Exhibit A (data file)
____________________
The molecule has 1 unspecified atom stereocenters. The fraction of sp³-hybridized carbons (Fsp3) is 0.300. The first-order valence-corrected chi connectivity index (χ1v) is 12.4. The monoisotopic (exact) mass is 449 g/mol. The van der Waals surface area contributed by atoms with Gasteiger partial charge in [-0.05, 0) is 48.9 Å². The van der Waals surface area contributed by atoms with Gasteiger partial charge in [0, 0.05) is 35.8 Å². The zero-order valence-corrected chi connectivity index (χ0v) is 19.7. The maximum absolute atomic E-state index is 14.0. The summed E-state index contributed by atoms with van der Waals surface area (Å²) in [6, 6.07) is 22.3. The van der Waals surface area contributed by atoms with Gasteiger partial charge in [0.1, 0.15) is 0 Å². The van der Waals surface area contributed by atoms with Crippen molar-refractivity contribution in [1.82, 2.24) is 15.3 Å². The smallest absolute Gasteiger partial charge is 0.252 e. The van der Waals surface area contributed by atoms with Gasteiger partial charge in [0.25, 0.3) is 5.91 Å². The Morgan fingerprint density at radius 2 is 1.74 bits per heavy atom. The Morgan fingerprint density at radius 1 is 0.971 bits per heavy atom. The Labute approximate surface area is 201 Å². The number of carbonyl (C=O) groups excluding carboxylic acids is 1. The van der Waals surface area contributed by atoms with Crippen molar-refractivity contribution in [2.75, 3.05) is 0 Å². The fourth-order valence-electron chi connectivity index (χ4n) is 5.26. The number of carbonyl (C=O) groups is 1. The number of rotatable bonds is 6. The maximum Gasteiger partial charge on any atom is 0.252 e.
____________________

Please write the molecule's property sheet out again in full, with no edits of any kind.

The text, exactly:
The molecule has 1 unspecified atom stereocenters. The fraction of sp³-hybridized carbons (Fsp3) is 0.300. The first-order valence-corrected chi connectivity index (χ1v) is 12.4. The monoisotopic (exact) mass is 449 g/mol. The van der Waals surface area contributed by atoms with Gasteiger partial charge in [-0.05, 0) is 48.9 Å². The van der Waals surface area contributed by atoms with Gasteiger partial charge in [0, 0.05) is 35.8 Å². The zero-order valence-corrected chi connectivity index (χ0v) is 19.7. The maximum absolute atomic E-state index is 14.0. The summed E-state index contributed by atoms with van der Waals surface area (Å²) in [6, 6.07) is 22.3. The van der Waals surface area contributed by atoms with Gasteiger partial charge in [0.1, 0.15) is 0 Å². The van der Waals surface area contributed by atoms with Crippen molar-refractivity contribution in [1.82, 2.24) is 15.3 Å². The smallest absolute Gasteiger partial charge is 0.252 e. The van der Waals surface area contributed by atoms with Gasteiger partial charge in [0.25, 0.3) is 5.91 Å². The Morgan fingerprint density at radius 2 is 1.74 bits per heavy atom. The Morgan fingerprint density at radius 1 is 0.971 bits per heavy atom. The Labute approximate surface area is 201 Å². The number of carbonyl (C=O) groups excluding carboxylic acids is 1. The van der Waals surface area contributed by atoms with Crippen molar-refractivity contribution in [2.75, 3.05) is 0 Å². The fourth-order valence-electron chi connectivity index (χ4n) is 5.26. The number of carbonyl (C=O) groups is 1. The number of rotatable bonds is 6. The maximum Gasteiger partial charge on any atom is 0.252 e.